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Mitla (mētˈlä) [key] [Nahuatl, = abode of the dead], religious center of the Zapotec, near Oaxaca, SW Mexico. Probably built in the 13th cent., the buildings, unlike the pyramidal structures of most Middle American architecture, are low, horizontal masses enclosing the plazas. Wall panels, decorated with hard stucco and intricate mosaics, show more than 20 different patterns of a single motif—the stepped spiral representing the plumed serpent Quetzalcoatl. With its subterranean chambers and passages decorated by fine frescoes, Mitla is thought to represent the highest expression of Zapotec architectural talent, although the mosaics have been attributed to the Mixtec, who conquered Mitla as well as Monte Albán. See pre-Columbian art and architecture.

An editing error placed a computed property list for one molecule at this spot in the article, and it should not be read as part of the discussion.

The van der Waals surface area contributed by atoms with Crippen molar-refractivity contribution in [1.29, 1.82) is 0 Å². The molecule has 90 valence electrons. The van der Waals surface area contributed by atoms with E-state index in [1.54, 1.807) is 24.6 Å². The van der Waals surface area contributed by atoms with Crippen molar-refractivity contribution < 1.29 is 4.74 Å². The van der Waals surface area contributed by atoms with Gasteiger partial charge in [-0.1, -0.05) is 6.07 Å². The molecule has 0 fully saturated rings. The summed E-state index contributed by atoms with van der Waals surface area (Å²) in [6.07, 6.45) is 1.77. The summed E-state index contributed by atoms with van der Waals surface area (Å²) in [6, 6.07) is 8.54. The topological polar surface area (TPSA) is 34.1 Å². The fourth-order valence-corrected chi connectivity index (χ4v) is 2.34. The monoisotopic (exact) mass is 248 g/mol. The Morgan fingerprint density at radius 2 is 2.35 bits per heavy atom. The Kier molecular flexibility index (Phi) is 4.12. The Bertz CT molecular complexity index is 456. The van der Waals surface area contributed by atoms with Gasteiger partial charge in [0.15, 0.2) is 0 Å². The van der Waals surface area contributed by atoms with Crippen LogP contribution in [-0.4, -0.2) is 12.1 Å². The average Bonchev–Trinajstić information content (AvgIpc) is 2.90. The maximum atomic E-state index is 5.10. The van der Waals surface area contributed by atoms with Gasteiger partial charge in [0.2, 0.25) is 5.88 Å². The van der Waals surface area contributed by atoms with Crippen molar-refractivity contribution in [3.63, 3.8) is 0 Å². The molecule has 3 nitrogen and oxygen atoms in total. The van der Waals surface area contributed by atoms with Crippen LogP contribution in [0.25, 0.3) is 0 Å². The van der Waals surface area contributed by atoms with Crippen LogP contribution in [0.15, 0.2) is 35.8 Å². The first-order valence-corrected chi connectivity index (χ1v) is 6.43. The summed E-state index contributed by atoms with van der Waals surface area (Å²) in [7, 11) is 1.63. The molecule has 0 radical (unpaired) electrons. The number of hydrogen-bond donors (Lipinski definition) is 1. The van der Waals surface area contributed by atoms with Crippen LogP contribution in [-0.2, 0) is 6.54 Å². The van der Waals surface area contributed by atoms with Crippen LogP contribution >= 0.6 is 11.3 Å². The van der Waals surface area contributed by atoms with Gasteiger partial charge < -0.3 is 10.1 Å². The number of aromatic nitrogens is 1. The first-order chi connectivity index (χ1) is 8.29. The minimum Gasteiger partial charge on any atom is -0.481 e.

The Columbia Electronic Encyclopedia, 6th ed. Copyright © 2012, Columbia University Press. All rights reserved.

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